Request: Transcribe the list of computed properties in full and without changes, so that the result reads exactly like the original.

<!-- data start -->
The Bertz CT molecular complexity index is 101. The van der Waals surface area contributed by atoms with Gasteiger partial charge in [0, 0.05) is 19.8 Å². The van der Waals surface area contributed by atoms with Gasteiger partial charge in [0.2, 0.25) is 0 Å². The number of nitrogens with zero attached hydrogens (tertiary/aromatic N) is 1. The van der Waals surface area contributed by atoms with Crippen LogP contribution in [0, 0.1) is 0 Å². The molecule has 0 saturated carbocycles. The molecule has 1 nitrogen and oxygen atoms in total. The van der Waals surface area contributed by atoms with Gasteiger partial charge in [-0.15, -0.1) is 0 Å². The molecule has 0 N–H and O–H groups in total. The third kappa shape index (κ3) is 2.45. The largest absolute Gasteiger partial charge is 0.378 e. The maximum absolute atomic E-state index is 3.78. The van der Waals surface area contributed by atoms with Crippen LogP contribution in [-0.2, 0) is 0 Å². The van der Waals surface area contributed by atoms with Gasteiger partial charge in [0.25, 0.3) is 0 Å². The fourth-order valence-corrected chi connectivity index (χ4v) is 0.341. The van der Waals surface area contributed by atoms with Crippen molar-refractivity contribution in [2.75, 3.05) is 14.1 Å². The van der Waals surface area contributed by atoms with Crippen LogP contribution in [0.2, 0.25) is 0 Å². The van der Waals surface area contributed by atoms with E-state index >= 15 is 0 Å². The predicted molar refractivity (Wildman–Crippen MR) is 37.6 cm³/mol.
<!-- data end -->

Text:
The Bertz CT molecular complexity index is 101. The van der Waals surface area contributed by atoms with Gasteiger partial charge in [0, 0.05) is 19.8 Å². The van der Waals surface area contributed by atoms with Gasteiger partial charge in [0.2, 0.25) is 0 Å². The number of nitrogens with zero attached hydrogens (tertiary/aromatic N) is 1. The van der Waals surface area contributed by atoms with Crippen LogP contribution in [0, 0.1) is 0 Å². The molecule has 0 saturated carbocycles. The molecule has 1 nitrogen and oxygen atoms in total. The van der Waals surface area contributed by atoms with Gasteiger partial charge in [-0.15, -0.1) is 0 Å². The molecule has 0 N–H and O–H groups in total. The third kappa shape index (κ3) is 2.45. The largest absolute Gasteiger partial charge is 0.378 e. The maximum absolute atomic E-state index is 3.78. The van der Waals surface area contributed by atoms with Crippen LogP contribution in [-0.2, 0) is 0 Å². The van der Waals surface area contributed by atoms with Gasteiger partial charge in [0.25, 0.3) is 0 Å². The fourth-order valence-corrected chi connectivity index (χ4v) is 0.341. The van der Waals surface area contributed by atoms with Crippen molar-refractivity contribution in [2.75, 3.05) is 14.1 Å². The van der Waals surface area contributed by atoms with Crippen LogP contribution in [0.2, 0.25) is 0 Å². The van der Waals surface area contributed by atoms with E-state index >= 15 is 0 Å². The predicted molar refractivity (Wildman–Crippen MR) is 37.6 cm³/mol.